Religion Wiki

The Henotikon (the "act of union") was issued by Byzantine emperor Zeno in 482, in an unsuccessful attempt to reconcile the differences between the supporters of the Council of Chalcedon and the miaphysites. It was followed by the Acacian schism.

In 482 the Greek Church of Alexandria passed to Peter III, who proved to be a miaphysite, despite the condemnation of this christological opinion at the Council of Chalcedon. The Patriarch of Constantinople, Acacius, devised an eirenic formula of unity called the Henotikon, which Zeno promulgated without the approval of the Bishop of Rome or of a Synod of bishops. By this act, Zeno hoped to placate the increasingly miaphysite provinces of Egypt, Palestine and Syria, which were under increasing attacks by the Persian Sassanid dynasty.

The items the Henotikon endorsed included:

This act failed to satisfy either side. All sides took offence at the Emperor openly dictating church doctrine, although the Patriarchs of Antioch and Alexandria were pressured into subscribing to the Henotikon. After two years of prevarication and temporizing by Acacius, Pope Felix III of Rome condemned the act and excommunicated Acacius (484), although this was largely ignored in Constantinople, even after the death of Acacius in 489.

Zeno died in 491. His successor Anastasius I was sympathetic to the monophysites, but he accepted the Henotikon. However, Anastasius was unpopular because of his monophysite beliefs, and Vitalian, a Chalcedonian general, attempted to overthrow him in 514. Anastasius then attempted to heal the schism with Pope Hormisdas, but this failed when Anastasius refused to recognize the excommunication of the now deceased Acacius. General Vitalian tried to overthrow the emperor for a second time, but he was defeated by loyal officers.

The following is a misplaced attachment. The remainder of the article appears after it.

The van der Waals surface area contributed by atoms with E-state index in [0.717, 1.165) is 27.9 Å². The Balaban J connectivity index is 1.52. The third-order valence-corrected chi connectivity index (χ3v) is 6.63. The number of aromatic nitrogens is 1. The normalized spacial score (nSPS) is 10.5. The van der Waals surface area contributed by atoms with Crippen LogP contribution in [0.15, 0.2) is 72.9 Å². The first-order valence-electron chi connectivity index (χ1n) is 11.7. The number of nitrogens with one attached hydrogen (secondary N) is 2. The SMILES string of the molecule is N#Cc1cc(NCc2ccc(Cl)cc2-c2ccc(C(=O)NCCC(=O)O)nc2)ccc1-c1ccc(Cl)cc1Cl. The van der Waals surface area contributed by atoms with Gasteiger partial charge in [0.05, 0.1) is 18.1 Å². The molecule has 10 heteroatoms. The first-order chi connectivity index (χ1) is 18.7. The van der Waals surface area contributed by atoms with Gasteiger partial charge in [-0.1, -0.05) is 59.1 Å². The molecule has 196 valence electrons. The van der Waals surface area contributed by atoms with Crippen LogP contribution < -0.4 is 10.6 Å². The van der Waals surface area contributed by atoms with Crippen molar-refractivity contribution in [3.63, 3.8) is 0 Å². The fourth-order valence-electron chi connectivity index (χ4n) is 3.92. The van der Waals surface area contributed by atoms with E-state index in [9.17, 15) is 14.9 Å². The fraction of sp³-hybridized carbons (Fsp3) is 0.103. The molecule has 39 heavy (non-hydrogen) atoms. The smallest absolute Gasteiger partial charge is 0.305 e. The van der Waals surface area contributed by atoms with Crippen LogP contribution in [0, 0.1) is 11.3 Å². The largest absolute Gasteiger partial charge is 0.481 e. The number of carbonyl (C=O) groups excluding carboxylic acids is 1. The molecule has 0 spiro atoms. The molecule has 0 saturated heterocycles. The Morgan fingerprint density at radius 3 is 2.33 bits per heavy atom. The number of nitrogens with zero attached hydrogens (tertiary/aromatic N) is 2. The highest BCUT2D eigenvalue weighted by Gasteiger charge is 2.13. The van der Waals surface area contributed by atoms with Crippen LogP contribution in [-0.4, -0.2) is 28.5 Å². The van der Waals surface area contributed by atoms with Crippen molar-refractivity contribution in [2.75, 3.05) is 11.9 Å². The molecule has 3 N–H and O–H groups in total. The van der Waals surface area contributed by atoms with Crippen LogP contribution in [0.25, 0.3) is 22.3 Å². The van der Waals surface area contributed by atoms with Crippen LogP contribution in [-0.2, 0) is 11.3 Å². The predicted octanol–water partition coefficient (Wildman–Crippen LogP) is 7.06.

The schism caused by the Henotikon was officially settled in 519 when Emperor Justin I recognized the excommunication of Acacius and reunited the churches. However, the Patriarchs of Alexandria, Antioch, and Jerusalem now embraced Miaphysitism (later to be known as the Oriental Orthodox Churches). In spite of the fact that the churches of the East (later to be known as the Eastern Orthodox Church) and West (later to be known as the Roman Catholic Church) were now reunited, in practice they were already diverging, and continued to separate further over the next 500 years.

Further reading

  • Cameron, Averil; Bryan Ward-Perkins, Michael Whitby (2000). Late Antiquity. ISBN 9780521325912. 
  • Bury, John B. (1958). History of the Later Roman Empire. ISBN 9780486203980. 
  • Richards, Jeffrey (1979). The Popes and the Papacy in the Early Middle Ages, 476-752. ISBN 9780710000989. 

See also

External links

cs:Henotikon pt:Henotikon sq:Henotikoni sk:Henotikon sv:Henotikon